Monthly Archives: November 2014

Organised Mayhem

Lough Leane, County Kerry, Ireland.   When I saw the sky I thought there could be potential for them to provide strong impact. As the sun was rising from one side and a storm front was moving in from the other side, this landscape continued to deliver its pulsing impact in the midst of the unfolding drama. The rising sun illuminated the mountain with an ethereal glow. All I had to do was to concentrate and photograph the landscape.   Organised Mayhem...

If Your Photos Aren’t Good Enough is Because Your Camera Isn’t Expensive Enough

Timeless Mist   The best camera in landscape photography is the most expensive one.   If I gave myself advice in landscape photography if I started all over again I would tell myself, “Shah, buy yourself the most expensive camera out there for landscape photography. You are a newbie and not very good at it. You don’t know any technical settings. You aren’t inspired. Buying a really expensive camera will make you great.”   I think all landscape photographers should buy the most expensive camera out there in the market. The camera you currently own isn’t good enough. It doesn’t have enough megapixels, it doesn’t have good enough high-ISO performance.   Whenever you are lacking inspiration, buying a new camera will alleviate that. You will go deep into credit...

Demonstrations Against Water Charges

_DSC0259 copy Today was the demonstration in Killarney against unfair water charges. Serious speeches were made, people had fun AND most important it was peaceful. The Irish government is forcing these charges or to be more precise taxes on the public at a time when the public is bombarded with one tax increase after another. There is now the property tax which is astronomical. Public spending has been cut to the bone therefore public services will suffer particularly the health service.   (more…)...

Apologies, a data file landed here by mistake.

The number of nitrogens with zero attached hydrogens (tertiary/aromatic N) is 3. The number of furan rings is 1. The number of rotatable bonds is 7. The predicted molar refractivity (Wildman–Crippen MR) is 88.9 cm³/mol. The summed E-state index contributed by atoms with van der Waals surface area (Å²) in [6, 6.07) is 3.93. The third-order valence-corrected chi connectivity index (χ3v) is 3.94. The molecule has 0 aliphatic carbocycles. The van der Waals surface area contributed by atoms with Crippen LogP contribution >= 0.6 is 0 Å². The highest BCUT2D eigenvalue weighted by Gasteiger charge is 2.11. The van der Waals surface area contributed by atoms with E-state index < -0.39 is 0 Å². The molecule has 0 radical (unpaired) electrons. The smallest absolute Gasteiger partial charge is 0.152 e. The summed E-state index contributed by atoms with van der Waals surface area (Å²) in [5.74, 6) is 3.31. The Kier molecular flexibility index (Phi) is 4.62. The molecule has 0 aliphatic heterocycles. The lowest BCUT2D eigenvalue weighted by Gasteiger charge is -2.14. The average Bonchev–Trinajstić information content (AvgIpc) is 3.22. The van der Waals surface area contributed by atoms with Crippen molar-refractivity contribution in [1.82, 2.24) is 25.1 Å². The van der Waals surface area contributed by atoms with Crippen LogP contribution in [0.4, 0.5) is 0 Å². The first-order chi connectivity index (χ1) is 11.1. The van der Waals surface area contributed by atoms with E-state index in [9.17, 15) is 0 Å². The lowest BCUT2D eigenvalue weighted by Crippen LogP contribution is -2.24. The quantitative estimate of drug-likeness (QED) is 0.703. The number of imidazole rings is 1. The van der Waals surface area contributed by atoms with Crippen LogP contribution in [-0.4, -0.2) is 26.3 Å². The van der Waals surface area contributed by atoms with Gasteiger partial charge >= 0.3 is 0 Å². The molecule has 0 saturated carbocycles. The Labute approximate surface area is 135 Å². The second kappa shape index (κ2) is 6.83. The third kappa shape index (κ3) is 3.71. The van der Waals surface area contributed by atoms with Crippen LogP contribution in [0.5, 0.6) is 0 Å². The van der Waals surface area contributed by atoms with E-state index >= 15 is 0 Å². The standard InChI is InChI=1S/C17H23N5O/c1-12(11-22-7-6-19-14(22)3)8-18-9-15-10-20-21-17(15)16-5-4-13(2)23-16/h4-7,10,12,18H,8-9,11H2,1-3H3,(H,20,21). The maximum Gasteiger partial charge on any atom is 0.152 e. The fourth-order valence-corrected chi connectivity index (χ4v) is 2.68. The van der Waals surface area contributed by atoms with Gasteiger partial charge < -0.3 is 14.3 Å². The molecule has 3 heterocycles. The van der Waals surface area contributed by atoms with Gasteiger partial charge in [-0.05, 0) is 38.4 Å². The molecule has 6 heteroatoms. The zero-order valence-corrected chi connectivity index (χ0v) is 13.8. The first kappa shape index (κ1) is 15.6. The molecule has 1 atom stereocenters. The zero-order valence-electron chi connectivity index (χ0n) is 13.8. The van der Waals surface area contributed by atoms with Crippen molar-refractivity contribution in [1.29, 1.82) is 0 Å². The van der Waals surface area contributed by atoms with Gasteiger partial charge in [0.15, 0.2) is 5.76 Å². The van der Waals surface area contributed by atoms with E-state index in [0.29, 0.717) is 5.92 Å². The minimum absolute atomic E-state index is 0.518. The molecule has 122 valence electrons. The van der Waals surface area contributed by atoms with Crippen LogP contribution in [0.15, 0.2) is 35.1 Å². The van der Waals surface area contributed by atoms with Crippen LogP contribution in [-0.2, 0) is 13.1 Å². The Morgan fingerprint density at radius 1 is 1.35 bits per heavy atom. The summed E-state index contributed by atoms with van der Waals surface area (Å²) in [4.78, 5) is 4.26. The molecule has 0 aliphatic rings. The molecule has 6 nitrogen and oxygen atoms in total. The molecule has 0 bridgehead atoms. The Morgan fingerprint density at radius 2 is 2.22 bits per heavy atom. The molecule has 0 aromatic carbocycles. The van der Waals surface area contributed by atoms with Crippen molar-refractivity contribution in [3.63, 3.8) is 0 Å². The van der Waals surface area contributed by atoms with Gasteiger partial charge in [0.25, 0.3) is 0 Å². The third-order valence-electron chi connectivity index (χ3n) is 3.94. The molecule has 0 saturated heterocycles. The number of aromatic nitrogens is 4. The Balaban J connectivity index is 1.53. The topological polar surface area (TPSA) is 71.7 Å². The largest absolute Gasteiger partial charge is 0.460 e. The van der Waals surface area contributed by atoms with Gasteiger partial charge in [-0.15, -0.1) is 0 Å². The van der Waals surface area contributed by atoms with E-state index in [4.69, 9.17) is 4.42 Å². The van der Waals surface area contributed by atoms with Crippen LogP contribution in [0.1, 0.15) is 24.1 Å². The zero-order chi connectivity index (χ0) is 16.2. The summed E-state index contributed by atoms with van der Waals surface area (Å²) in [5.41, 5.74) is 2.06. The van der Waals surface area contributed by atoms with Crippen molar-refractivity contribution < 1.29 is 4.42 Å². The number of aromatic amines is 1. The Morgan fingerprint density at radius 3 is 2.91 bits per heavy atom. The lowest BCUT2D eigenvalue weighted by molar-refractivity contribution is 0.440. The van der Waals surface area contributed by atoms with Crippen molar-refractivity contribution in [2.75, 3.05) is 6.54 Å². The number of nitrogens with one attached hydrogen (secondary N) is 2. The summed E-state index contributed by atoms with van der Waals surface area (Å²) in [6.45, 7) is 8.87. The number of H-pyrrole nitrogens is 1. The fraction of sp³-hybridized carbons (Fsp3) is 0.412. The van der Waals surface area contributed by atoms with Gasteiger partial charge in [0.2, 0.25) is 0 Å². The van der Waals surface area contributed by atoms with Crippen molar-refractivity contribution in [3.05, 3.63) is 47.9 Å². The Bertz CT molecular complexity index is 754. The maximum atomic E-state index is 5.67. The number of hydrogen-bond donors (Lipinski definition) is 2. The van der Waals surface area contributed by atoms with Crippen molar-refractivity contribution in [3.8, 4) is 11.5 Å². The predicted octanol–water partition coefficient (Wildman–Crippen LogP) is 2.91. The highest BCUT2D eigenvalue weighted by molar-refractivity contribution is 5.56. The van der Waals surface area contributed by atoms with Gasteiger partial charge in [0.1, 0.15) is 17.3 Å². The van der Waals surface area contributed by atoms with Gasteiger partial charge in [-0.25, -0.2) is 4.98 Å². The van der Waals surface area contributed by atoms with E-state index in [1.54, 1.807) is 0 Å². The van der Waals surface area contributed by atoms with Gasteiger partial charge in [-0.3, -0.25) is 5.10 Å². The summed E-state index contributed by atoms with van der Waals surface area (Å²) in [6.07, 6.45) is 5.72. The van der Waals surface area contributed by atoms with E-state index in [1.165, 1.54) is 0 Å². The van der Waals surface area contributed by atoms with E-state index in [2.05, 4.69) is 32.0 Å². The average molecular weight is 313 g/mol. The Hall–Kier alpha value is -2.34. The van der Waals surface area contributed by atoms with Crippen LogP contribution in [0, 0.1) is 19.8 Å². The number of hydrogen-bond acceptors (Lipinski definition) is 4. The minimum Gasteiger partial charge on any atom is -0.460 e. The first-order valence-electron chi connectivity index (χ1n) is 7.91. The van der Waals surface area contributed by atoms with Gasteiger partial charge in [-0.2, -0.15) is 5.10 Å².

Successful Steps to Seascape Photography

Secret Dusk1) Time it right. Dawn and dusk are the best times to shoot. For dawn shots get to the location at least 45 minutes before sunrise. At dusk, keep shooting after the sun has set - until all traces of colour has faded away. 2) Watch the weather. You need moody conditions to shoot seascapes. Check xcweather.co.uk and metcheck.com to check the forecast. 3) Blur the sea. For waves crashing against the shore, use between 0.5 and 2 seconds. At dawn or dusk, use exposures of 20-30 seconds so the sea records as a gentle mist. Use a 10-stop filter and open the shutter for several minutes. 4) Convert to B&W. Seascapes shot in stormy weather often look dramatic in monochrome. 5) Return...